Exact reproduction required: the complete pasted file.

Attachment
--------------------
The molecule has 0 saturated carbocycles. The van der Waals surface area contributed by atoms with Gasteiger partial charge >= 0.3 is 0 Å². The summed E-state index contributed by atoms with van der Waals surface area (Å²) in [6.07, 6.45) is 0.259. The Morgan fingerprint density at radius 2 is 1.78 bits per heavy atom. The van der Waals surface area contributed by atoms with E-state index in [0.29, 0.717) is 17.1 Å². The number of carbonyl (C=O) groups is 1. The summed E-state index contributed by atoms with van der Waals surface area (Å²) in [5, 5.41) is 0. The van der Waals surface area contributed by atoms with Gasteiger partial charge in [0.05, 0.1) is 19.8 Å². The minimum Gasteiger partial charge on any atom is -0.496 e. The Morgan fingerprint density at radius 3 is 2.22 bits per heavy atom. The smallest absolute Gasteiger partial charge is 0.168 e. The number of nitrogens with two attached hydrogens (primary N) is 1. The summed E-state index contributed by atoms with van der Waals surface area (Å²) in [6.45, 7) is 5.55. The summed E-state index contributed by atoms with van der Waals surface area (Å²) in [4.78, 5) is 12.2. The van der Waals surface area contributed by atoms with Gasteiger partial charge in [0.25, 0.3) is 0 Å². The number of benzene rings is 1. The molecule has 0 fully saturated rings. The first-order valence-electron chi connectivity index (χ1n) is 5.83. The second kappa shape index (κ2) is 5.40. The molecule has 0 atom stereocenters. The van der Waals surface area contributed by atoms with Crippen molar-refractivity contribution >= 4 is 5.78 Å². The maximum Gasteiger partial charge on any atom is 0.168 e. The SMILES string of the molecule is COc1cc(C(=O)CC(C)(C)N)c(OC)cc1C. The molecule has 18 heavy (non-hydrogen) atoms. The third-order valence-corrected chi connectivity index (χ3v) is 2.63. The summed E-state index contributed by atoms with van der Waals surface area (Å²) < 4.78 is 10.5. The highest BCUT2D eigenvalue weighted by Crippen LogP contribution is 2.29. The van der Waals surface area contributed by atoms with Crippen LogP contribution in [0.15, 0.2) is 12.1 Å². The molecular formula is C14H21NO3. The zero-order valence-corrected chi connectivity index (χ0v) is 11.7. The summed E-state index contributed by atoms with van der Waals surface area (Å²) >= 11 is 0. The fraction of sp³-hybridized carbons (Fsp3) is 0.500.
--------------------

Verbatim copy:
The molecule has 0 saturated carbocycles. The van der Waals surface area contributed by atoms with Gasteiger partial charge >= 0.3 is 0 Å². The summed E-state index contributed by atoms with van der Waals surface area (Å²) in [6.07, 6.45) is 0.259. The Morgan fingerprint density at radius 2 is 1.78 bits per heavy atom. The van der Waals surface area contributed by atoms with E-state index in [0.29, 0.717) is 17.1 Å². The number of carbonyl (C=O) groups is 1. The summed E-state index contributed by atoms with van der Waals surface area (Å²) in [5, 5.41) is 0. The van der Waals surface area contributed by atoms with Gasteiger partial charge in [0.05, 0.1) is 19.8 Å². The minimum Gasteiger partial charge on any atom is -0.496 e. The Morgan fingerprint density at radius 3 is 2.22 bits per heavy atom. The smallest absolute Gasteiger partial charge is 0.168 e. The number of nitrogens with two attached hydrogens (primary N) is 1. The summed E-state index contributed by atoms with van der Waals surface area (Å²) in [6.45, 7) is 5.55. The summed E-state index contributed by atoms with van der Waals surface area (Å²) in [4.78, 5) is 12.2. The van der Waals surface area contributed by atoms with Gasteiger partial charge in [0.25, 0.3) is 0 Å². The number of benzene rings is 1. The molecule has 0 fully saturated rings. The first-order valence-electron chi connectivity index (χ1n) is 5.83. The second kappa shape index (κ2) is 5.40. The molecule has 0 atom stereocenters. The van der Waals surface area contributed by atoms with Crippen molar-refractivity contribution >= 4 is 5.78 Å². The maximum Gasteiger partial charge on any atom is 0.168 e. The SMILES string of the molecule is COc1cc(C(=O)CC(C)(C)N)c(OC)cc1C. The molecule has 18 heavy (non-hydrogen) atoms. The third-order valence-corrected chi connectivity index (χ3v) is 2.63. The summed E-state index contributed by atoms with van der Waals surface area (Å²) < 4.78 is 10.5. The highest BCUT2D eigenvalue weighted by Crippen LogP contribution is 2.29. The van der Waals surface area contributed by atoms with Crippen LogP contribution in [0.15, 0.2) is 12.1 Å². The molecular formula is C14H21NO3. The zero-order valence-corrected chi connectivity index (χ0v) is 11.7. The summed E-state index contributed by atoms with van der Waals surface area (Å²) >= 11 is 0. The fraction of sp³-hybridized carbons (Fsp3) is 0.500.